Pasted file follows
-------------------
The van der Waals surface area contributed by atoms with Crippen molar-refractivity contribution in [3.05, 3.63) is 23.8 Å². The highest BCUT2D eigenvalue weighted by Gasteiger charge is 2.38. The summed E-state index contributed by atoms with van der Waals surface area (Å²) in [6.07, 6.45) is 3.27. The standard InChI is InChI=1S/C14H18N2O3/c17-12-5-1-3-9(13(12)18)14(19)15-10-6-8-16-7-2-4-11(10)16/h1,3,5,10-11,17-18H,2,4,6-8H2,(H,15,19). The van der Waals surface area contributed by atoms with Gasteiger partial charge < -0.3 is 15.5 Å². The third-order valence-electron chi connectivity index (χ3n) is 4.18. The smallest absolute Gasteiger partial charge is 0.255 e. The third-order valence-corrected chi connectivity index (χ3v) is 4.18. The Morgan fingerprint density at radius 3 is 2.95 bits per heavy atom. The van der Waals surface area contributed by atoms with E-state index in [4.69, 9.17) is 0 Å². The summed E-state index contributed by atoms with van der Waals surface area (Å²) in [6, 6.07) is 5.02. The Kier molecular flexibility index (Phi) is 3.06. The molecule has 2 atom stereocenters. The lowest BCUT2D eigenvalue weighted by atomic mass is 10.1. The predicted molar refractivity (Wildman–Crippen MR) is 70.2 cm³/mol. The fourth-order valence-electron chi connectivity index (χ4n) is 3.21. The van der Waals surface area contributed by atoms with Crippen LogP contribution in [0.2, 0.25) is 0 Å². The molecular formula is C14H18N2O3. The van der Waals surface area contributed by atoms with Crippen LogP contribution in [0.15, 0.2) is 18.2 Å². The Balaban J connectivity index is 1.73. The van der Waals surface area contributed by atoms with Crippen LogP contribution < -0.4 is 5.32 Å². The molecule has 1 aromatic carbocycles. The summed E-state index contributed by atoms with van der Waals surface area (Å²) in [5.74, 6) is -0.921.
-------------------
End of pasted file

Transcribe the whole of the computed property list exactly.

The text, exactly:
The van der Waals surface area contributed by atoms with Crippen molar-refractivity contribution in [3.05, 3.63) is 23.8 Å². The highest BCUT2D eigenvalue weighted by Gasteiger charge is 2.38. The summed E-state index contributed by atoms with van der Waals surface area (Å²) in [6.07, 6.45) is 3.27. The standard InChI is InChI=1S/C14H18N2O3/c17-12-5-1-3-9(13(12)18)14(19)15-10-6-8-16-7-2-4-11(10)16/h1,3,5,10-11,17-18H,2,4,6-8H2,(H,15,19). The van der Waals surface area contributed by atoms with Gasteiger partial charge < -0.3 is 15.5 Å². The third-order valence-electron chi connectivity index (χ3n) is 4.18. The smallest absolute Gasteiger partial charge is 0.255 e. The third-order valence-corrected chi connectivity index (χ3v) is 4.18. The Morgan fingerprint density at radius 3 is 2.95 bits per heavy atom. The van der Waals surface area contributed by atoms with E-state index in [4.69, 9.17) is 0 Å². The summed E-state index contributed by atoms with van der Waals surface area (Å²) in [6, 6.07) is 5.02. The Kier molecular flexibility index (Phi) is 3.06. The molecule has 2 atom stereocenters. The lowest BCUT2D eigenvalue weighted by atomic mass is 10.1. The predicted molar refractivity (Wildman–Crippen MR) is 70.2 cm³/mol. The fourth-order valence-electron chi connectivity index (χ4n) is 3.21. The van der Waals surface area contributed by atoms with Crippen LogP contribution in [0.2, 0.25) is 0 Å². The molecular formula is C14H18N2O3. The van der Waals surface area contributed by atoms with Crippen LogP contribution in [0.15, 0.2) is 18.2 Å². The Balaban J connectivity index is 1.73. The van der Waals surface area contributed by atoms with Crippen LogP contribution < -0.4 is 5.32 Å². The molecule has 1 aromatic carbocycles. The summed E-state index contributed by atoms with van der Waals surface area (Å²) in [5.74, 6) is -0.921.